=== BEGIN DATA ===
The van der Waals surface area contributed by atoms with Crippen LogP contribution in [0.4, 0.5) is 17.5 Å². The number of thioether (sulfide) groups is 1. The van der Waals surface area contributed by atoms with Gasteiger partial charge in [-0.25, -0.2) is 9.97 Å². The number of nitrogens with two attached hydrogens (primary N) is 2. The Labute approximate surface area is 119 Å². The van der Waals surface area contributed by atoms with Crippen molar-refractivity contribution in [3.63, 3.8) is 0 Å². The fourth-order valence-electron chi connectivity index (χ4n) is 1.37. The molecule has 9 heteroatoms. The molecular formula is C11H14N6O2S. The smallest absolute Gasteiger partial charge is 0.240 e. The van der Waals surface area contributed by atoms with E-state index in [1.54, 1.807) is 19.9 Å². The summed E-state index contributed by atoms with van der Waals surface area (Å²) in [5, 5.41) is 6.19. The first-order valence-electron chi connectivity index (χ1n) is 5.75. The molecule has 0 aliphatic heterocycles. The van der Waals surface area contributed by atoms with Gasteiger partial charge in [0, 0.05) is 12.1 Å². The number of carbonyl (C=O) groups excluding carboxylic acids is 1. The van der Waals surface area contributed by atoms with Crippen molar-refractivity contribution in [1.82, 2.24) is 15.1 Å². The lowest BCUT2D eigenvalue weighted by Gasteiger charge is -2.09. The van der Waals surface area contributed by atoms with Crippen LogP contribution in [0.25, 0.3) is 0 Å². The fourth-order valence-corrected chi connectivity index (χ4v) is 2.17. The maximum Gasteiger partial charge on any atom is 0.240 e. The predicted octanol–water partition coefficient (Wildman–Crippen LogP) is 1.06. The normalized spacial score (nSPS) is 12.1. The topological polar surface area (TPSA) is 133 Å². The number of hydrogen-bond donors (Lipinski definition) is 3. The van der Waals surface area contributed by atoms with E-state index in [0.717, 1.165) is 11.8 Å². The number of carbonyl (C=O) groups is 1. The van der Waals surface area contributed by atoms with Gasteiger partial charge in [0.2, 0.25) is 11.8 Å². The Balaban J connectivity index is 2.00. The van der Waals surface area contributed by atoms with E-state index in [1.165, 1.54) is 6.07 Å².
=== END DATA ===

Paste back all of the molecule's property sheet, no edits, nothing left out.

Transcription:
The van der Waals surface area contributed by atoms with Crippen LogP contribution in [0.4, 0.5) is 17.5 Å². The number of thioether (sulfide) groups is 1. The van der Waals surface area contributed by atoms with Gasteiger partial charge in [-0.25, -0.2) is 9.97 Å². The number of nitrogens with two attached hydrogens (primary N) is 2. The Labute approximate surface area is 119 Å². The van der Waals surface area contributed by atoms with Crippen molar-refractivity contribution in [3.63, 3.8) is 0 Å². The fourth-order valence-electron chi connectivity index (χ4n) is 1.37. The molecule has 9 heteroatoms. The molecular formula is C11H14N6O2S. The smallest absolute Gasteiger partial charge is 0.240 e. The van der Waals surface area contributed by atoms with E-state index in [1.54, 1.807) is 19.9 Å². The summed E-state index contributed by atoms with van der Waals surface area (Å²) in [5, 5.41) is 6.19. The first-order valence-electron chi connectivity index (χ1n) is 5.75. The molecule has 0 aliphatic heterocycles. The van der Waals surface area contributed by atoms with Gasteiger partial charge in [0, 0.05) is 12.1 Å². The number of carbonyl (C=O) groups excluding carboxylic acids is 1. The van der Waals surface area contributed by atoms with Crippen molar-refractivity contribution in [1.82, 2.24) is 15.1 Å². The lowest BCUT2D eigenvalue weighted by Gasteiger charge is -2.09. The van der Waals surface area contributed by atoms with Crippen LogP contribution in [0.25, 0.3) is 0 Å². The fourth-order valence-corrected chi connectivity index (χ4v) is 2.17. The maximum Gasteiger partial charge on any atom is 0.240 e. The predicted octanol–water partition coefficient (Wildman–Crippen LogP) is 1.06. The normalized spacial score (nSPS) is 12.1. The topological polar surface area (TPSA) is 133 Å². The number of hydrogen-bond donors (Lipinski definition) is 3. The van der Waals surface area contributed by atoms with E-state index in [0.717, 1.165) is 11.8 Å². The number of carbonyl (C=O) groups is 1. The van der Waals surface area contributed by atoms with Gasteiger partial charge in [0.2, 0.25) is 11.8 Å². The Balaban J connectivity index is 2.00. The van der Waals surface area contributed by atoms with E-state index in [1.165, 1.54) is 6.07 Å².